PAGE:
Tuesday, November 22, 2011

Except for These 5 Things . . .

The Cookbook Collector by Allegra Goodman is the story of two sisters and their male friends and boyfriends.  The sisters are Emily, who is the twenty-something owner of a dot.com enterprise in the late 1990s, and Jessamine, who is younger, and struggling to finish school and/or find herself.  The men in their lives include "tree savers" Noah and Leon, young business executives Jonathan and Orion, a couple of rabbis, a book store owner, and their father.

Here are 5 things that I don't like about this book:

1.  It begins on page 1 with the simile "Like money, the rain came in a rush . . ."  Really?  Is that an appropriate simile?  I don't think that it is most people's experience that money comes in a rush or is like rain.  I think Goodman's idea here was to set the tone, by telling us that for some of the characters in this book money would fall from the sky like rain, but the simile came too early, and too obviously.

2.  At the beginning of the second chapter, George, the book store owner, is referred to without obvious sarcasm as being "old money, a Microsoft millionaire".  Now mind you, the story begins in the late 1990s.  I really don't think that someone who made their millions from Microsoft could be considered "old money" even now, a decade later.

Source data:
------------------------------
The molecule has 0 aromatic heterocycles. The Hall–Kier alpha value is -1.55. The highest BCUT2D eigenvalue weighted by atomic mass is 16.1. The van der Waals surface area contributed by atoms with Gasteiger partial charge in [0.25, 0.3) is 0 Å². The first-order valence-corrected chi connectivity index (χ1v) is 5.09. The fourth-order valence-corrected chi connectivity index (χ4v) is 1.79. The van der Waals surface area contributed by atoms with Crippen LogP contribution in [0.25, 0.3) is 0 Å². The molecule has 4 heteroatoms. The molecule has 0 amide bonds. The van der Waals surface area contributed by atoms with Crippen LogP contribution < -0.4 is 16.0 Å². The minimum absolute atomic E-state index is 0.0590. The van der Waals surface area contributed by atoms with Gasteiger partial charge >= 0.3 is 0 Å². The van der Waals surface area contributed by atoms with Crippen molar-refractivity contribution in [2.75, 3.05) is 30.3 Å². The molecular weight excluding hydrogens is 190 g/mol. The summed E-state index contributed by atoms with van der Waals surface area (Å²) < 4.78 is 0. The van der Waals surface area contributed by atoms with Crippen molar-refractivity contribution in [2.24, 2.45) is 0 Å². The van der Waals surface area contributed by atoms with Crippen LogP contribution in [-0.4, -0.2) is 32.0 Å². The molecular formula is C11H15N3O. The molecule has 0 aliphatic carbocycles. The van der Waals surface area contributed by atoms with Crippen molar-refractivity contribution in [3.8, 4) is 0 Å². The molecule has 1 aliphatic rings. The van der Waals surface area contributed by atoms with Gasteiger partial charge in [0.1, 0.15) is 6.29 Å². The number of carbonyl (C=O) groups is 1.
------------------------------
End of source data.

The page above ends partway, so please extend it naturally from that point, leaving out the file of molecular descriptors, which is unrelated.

3.  Emily owns a business specializing in online data storage, and her boyfriend, Jonathan, owns a company focused on online security.  It is December 31, 1999.  They go to a New Year's Eve party together.  The phrase "Y2K" is nowhere in the book.  Now I know "Y2K" turned out to be a whole lot of nothing, but would the CEOs of an online data storage company and an internet security company really have been at a New Year's Eve party free from concern?  Shouldn't we at least have heard about them frantically planning for Y2K in the months leading up to the big night? 

4.  We are expected to believe that a person could not possibly win an admittedly complicated custody battle for less than $500,000 in attorney fees, and then that $1,000,000 is sufficient.  Really?

5.  Toward the end of the book, there is a relationship reveal that just doesn't work.  I don't want to give it away, but I would suggest that the reveal would be more believable and more interesting if the rabbis had known about it all along, and not told the others about it.

However, I don't hate the book as a whole.  The Cookbook Collector is a complicated story, and Goodman did her research in very specific areas including rare, old cookbooks and redwoods.  She tells the story of the dot.com boom and bust through Emily and Jonathan's examples, and her vocabulary from the era brings back memories of a more optimistic time.  There are a ton of well developed characters, but also some who are just place holders.

All told, if you stumble upon this book when you are looking for something good to pass the time, it is worth the read. 

Next up on CD:  A Heartbreaking Work of Staggering Genius by Dave Eggers

Still Reading:  As Always, Julia by Julia Child

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